Hundreds of New York City school employees were just fired for failing to comply with an 11-month-old COVID-19 vaccine mandate.
The New York City Department of Education recently ordered approximately 1,300 of its workers to show proof of vaccination by Sept. 5 or “be deemed to have voluntarily resigned.”
As a result, 850 teachers and classroom aides who failed to comply were let go, bringing the total to nearly 2,000 school workers who have lost jobs over the vaccine mandate to date.
That mandate was issued on Oct. 20 last year by then-New York City Commissioner of Health and Mental Hygiene Dave A. Chokshi. The mandate included all city employees.
Some fired teachers even applied for exemptions on religious grounds, but were denied.
Ex-elementary school teacher Rachelle Garcia told the New York Post she never caught the virus, despite being unvaccinated. And when she submitted a request for religious exemption for the vaccine, she was denied and subsequently let go.
“I’m angry, I’m hurt, to be cast aside like I was nothing,” she said. “Because I couldn’t give a proper goodbye to my students, other teachers told me they kept asking, ‘When is Ms. Garcia coming back?’ That made me cry so much.”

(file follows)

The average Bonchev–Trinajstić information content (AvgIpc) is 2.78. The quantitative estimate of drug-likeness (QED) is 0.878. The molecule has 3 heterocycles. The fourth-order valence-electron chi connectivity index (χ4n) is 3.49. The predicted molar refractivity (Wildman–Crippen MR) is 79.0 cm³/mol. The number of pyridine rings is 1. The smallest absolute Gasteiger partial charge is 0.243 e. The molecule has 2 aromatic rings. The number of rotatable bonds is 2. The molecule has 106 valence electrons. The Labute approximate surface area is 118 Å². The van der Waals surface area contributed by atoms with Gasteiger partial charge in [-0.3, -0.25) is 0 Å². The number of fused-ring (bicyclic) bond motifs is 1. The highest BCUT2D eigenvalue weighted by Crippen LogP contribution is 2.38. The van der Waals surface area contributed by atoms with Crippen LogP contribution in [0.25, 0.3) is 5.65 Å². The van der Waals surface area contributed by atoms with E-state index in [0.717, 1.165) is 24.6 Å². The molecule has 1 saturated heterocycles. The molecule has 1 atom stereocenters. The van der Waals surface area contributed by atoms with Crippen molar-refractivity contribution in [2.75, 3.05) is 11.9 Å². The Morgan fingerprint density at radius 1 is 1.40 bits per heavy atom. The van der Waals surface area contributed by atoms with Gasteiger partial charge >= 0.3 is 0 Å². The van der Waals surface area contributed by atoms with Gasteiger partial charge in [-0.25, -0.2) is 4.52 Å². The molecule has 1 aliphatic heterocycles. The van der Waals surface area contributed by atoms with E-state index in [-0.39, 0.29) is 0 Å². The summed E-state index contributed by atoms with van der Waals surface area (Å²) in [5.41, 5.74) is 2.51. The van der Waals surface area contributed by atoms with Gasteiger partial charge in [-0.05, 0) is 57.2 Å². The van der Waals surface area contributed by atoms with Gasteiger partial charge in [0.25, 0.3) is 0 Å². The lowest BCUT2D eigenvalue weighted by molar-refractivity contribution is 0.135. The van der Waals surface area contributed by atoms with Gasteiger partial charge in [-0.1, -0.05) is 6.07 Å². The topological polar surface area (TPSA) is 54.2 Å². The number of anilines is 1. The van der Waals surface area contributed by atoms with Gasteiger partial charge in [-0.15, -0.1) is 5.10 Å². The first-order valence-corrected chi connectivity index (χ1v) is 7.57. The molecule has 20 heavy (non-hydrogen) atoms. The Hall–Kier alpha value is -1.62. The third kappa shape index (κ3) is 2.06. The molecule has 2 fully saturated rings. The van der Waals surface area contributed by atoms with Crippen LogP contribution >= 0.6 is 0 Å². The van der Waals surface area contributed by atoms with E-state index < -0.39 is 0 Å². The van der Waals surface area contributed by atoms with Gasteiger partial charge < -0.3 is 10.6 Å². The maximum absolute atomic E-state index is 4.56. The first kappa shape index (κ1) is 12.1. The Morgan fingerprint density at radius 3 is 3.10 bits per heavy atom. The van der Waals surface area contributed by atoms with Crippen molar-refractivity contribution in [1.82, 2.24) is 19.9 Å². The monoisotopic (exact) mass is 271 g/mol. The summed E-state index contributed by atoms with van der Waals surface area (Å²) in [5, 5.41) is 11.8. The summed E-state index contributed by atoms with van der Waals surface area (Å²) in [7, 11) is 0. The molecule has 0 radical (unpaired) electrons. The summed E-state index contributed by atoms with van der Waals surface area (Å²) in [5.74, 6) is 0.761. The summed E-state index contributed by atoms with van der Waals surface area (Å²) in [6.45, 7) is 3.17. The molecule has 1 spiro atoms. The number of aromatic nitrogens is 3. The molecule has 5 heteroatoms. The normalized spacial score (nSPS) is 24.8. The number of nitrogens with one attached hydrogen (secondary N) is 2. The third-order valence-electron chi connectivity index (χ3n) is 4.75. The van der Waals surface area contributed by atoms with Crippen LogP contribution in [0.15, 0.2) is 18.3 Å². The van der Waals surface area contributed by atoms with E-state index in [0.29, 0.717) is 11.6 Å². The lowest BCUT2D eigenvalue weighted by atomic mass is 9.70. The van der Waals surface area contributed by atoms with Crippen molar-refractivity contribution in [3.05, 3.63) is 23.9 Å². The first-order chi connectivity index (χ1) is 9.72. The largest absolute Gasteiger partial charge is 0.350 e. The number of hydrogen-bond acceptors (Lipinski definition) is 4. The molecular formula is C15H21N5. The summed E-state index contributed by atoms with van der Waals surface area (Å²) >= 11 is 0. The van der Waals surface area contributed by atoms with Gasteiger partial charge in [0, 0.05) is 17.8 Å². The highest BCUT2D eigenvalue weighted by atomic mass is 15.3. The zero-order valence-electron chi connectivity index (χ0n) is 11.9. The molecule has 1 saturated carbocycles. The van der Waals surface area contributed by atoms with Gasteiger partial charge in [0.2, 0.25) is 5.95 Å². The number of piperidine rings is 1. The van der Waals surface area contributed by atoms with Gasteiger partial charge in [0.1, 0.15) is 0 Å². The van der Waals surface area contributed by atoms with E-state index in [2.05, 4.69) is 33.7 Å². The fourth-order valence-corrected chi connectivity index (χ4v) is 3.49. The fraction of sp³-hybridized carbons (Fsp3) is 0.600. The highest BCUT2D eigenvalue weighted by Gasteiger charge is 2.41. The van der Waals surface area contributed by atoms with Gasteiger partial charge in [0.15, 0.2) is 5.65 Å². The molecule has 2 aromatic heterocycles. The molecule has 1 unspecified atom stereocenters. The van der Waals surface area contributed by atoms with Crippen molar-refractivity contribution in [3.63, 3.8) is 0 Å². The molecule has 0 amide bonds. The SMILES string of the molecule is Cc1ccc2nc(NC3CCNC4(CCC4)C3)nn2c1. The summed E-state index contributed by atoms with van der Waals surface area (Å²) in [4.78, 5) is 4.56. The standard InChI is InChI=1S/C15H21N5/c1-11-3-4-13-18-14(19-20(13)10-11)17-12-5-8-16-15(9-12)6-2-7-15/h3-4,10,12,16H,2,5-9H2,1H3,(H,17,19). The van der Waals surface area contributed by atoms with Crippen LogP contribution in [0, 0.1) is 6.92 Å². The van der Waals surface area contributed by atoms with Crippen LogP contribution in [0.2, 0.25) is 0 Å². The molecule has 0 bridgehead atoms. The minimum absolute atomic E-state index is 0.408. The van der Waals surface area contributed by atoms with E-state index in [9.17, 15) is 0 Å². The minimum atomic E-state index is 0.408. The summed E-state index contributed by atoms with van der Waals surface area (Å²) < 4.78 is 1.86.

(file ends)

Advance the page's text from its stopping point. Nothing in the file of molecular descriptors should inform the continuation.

The mass firings come in the wake of a national teacher shortage. New York State United Teachers (NYSUT) estimates its state will need over 180,000 teachers in the next decade. Enrollment in New York’s teacher education programs has also declined by 53% since 2009.
New York City’s vaccine mandate also contradicts President Biden’s recent response to 60 Minutes when asked about the status of the pandemic.
“The pandemic is over,” Biden said. “We still have a problem with COVID, we’re still doing a lot of work on it, but the pandemic is over.”
New York City Mayor Eric Adams is defending the vaccine mandate.
“City workers served on the front lines during the pandemic, and by getting vaccinated, they are, once again, showing how they are willing to do the right thing to protect themselves and all New Yorkers,” he said. “Our goal was always to vaccinate, not terminate, and city workers stepped up and met the goal placed before them.”
Politicians from other states were quick to criticize the news of the school firings.